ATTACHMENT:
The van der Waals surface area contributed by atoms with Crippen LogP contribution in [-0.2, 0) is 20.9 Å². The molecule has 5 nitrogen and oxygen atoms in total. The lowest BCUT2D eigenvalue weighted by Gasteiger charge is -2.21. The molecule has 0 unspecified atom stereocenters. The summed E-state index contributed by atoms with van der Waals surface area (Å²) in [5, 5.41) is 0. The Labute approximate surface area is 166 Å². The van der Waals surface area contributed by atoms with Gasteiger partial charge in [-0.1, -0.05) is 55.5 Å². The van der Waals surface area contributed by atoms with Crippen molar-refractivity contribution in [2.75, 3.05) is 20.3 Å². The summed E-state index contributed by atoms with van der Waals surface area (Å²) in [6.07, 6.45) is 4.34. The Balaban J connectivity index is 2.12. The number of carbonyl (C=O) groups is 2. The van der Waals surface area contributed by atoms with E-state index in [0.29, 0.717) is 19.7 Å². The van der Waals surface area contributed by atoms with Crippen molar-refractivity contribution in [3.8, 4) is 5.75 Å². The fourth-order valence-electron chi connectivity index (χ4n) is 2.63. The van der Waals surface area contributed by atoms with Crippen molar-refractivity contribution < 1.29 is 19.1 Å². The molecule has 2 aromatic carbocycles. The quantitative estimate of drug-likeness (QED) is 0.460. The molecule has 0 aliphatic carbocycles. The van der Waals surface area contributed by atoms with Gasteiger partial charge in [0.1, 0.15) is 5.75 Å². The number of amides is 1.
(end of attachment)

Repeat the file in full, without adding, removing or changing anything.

The van der Waals surface area contributed by atoms with Crippen LogP contribution in [-0.2, 0) is 20.9 Å². The molecule has 5 nitrogen and oxygen atoms in total. The lowest BCUT2D eigenvalue weighted by Gasteiger charge is -2.21. The molecule has 0 unspecified atom stereocenters. The summed E-state index contributed by atoms with van der Waals surface area (Å²) in [5, 5.41) is 0. The Labute approximate surface area is 166 Å². The van der Waals surface area contributed by atoms with Gasteiger partial charge in [-0.1, -0.05) is 55.5 Å². The van der Waals surface area contributed by atoms with Crippen molar-refractivity contribution in [2.75, 3.05) is 20.3 Å². The summed E-state index contributed by atoms with van der Waals surface area (Å²) in [6.07, 6.45) is 4.34. The Balaban J connectivity index is 2.12. The number of carbonyl (C=O) groups is 2. The van der Waals surface area contributed by atoms with E-state index in [0.29, 0.717) is 19.7 Å². The van der Waals surface area contributed by atoms with Crippen molar-refractivity contribution in [3.8, 4) is 5.75 Å². The fourth-order valence-electron chi connectivity index (χ4n) is 2.63. The van der Waals surface area contributed by atoms with Crippen molar-refractivity contribution < 1.29 is 19.1 Å². The molecule has 2 aromatic carbocycles. The quantitative estimate of drug-likeness (QED) is 0.460. The molecule has 0 aliphatic carbocycles. The van der Waals surface area contributed by atoms with Gasteiger partial charge in [0.1, 0.15) is 5.75 Å². The number of amides is 1.